Children belong with their parents and disability on its face is not a valid reason to break that bond. Unfortunately it’s happening and thus the need for this bill, which puts the burden on proving detrimental impact on those seeking to break the parent/child bond and gives the parent the chance to address any concerns.

Cons

The state’s primary concern here is the safety of the child, which trumps all. The shifting of the burden could mean more children put into dangerous situations where we can’t go back for a redo once the error has caused serious harm.

How Should Your Representatives Vote on HB18-1104

HB18-1108: Commission Deaf Hard of Hearing Deafblind

Changes name of Colorado commission for the deaf and hard of hearing by adding the deafblind to the name and creates the deafblind citizens council to advise the commission on assisting the deafblind. Also expands the commission’s responsibilities to include community access programs for one-on-one system navigation.

PASSED HOUSE

Pros

The deafblind belong as part of this commission, which already deals with helping Coloradans who cannot hear, thus dovetailing with this community which also cannot hear. This is a common setup in many states, supported by deafblind community advocates, and while the deafblind do have different needs, they have a lot in common with the deaf community. The additional accommodations required by lack of eyesight are well within the commission’s ability to adapt, with the help of the citizen’s council, and having one group dealing with these issues makes it easier for all involved to get things done.

Cons

The needs of the deafblind are unique enough to warrant their own commission The deaf use a wide range of sighted elements to compensate for lack of hearing, just as the blind use a wide range of audio elements. The deafblind have an entire other world, where neither sense is available. This commission does not include the blind, for the very good reason that the blind and the deaf share having a sense-oriented disability but do not share lifestyles and mitigation techniques. The deafblind are their own community and deserve their own commission.

How Should Your Representatives Vote on HB18-1108

HB18-1115: Department of Public Safety Human Trafficking-Related Training

Requires criminal justice division to provide human trafficking training to law enforcement agencies, schools, and entities that provide services to victims. Priority must be given to areas of the state that have limited access to training resources.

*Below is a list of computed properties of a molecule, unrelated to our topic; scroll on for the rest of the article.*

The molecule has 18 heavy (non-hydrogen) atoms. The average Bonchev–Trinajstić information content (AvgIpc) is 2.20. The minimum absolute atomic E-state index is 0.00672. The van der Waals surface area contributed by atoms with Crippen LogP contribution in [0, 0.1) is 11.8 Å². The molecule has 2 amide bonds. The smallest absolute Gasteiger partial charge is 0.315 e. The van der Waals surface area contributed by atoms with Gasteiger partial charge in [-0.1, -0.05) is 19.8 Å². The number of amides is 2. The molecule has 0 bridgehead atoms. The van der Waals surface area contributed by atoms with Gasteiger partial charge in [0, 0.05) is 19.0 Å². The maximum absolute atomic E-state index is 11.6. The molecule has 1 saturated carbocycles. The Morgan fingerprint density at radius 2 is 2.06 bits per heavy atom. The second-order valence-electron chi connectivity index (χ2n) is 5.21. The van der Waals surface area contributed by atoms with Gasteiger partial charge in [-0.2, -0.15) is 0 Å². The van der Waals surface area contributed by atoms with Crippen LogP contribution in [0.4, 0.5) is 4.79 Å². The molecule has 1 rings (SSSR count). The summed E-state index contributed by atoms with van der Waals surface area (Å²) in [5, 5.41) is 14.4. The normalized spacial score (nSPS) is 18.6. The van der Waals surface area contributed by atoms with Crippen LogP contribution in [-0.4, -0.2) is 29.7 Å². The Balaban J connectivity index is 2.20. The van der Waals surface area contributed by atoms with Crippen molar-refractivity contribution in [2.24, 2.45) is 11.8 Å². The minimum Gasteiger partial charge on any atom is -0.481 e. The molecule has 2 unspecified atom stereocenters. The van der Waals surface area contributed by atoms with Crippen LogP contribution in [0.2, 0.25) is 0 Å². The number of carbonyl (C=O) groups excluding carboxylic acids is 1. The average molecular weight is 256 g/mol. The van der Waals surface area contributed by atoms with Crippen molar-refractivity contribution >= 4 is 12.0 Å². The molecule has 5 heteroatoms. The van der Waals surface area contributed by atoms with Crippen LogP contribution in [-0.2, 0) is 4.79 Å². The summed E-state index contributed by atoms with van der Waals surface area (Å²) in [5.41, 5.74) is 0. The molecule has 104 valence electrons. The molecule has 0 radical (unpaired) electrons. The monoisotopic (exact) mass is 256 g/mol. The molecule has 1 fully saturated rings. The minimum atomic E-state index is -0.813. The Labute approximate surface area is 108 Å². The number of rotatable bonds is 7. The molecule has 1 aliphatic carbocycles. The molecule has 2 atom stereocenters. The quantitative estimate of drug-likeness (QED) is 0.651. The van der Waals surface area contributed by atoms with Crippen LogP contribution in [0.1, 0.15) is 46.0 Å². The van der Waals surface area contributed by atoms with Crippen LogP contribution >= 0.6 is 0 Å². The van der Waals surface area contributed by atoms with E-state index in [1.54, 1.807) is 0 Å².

Pros

Much of the state has limited training resources and of course human trafficking occurs everywhere. In particular, we know that traffickers target schools and recruit children. This bill helps close the training gap.

Cons

With our need to squeeze every drop out of the budget, this is best left to the federal level as a crime that frequently occurs across state borders and involves federal agents.

How Should Your Representatives Vote on HB18-1115

HB18-1192: Application Assistance Federal Disability Benefits

Creates a program to help people with disabilities participating in state aid programs to navigate the application process for federal disability benefits.

KILLED IN HOUSE COMMITTEE

Pros

The disabled participating in state programs are getting less than $200 a month, not enough to really live on. The federal application process is onerous and complicated and calls out for a guide to help. 57% of the state’s chronically homeless population are people with disabilities, this bill will therefore not only help people who need it, but also save the state money in the long-run by keeping people off the streets and getting them more preventative medical care rather than costly emergency room care.

Cons

At some point people need to be able to do things for themselves. How is someone going to be able to save all of this money by getting off the streets if they cannot fill out an application? It'll be money down the drain.

How Should Your Representatives Vote on HB18-1192

HB18-1196: Applications for Aid to the Needy Disabled Program

Currently an individual must be examined by a physician, physician’s assistant, advanced practice nurse, or registered nurse in order to gain eligibility for the state’s needy disabled program. This bill expands the list of authorization to include licensed or certified psychologists, licensed social workers, licensed professional counselor, or any other qualified person the department of human services deems appropriate.

SIGNED

Pros

It’s too difficult for someone with mental health problems to get access to this program right now, adding these extra fields and giving the department the flexibility to administer the authorization program going forward will ensure the program reaches all of those it is intended to benefit.

Cons

This opens the barn door too wide. First, we might end up with people with very borderline mental health issues getting state funds they do not need or deserve. Second, giving the department a blank check with no legislative oversight is a formula for trouble in the future.

How Should Your Representatives Vote on HB18-1196

HB18-1208: Expand Child Care Expenses Income Tax Credit

Currently there is a sliding scale for child care expense state tax credits based on gross income, starting at less than $60,000 and 10% of the federal tax credit received, down to $25,000 or less and 50%. This bill sets just one bracket: $150,000 or less and 80% of the federal credit.

Pros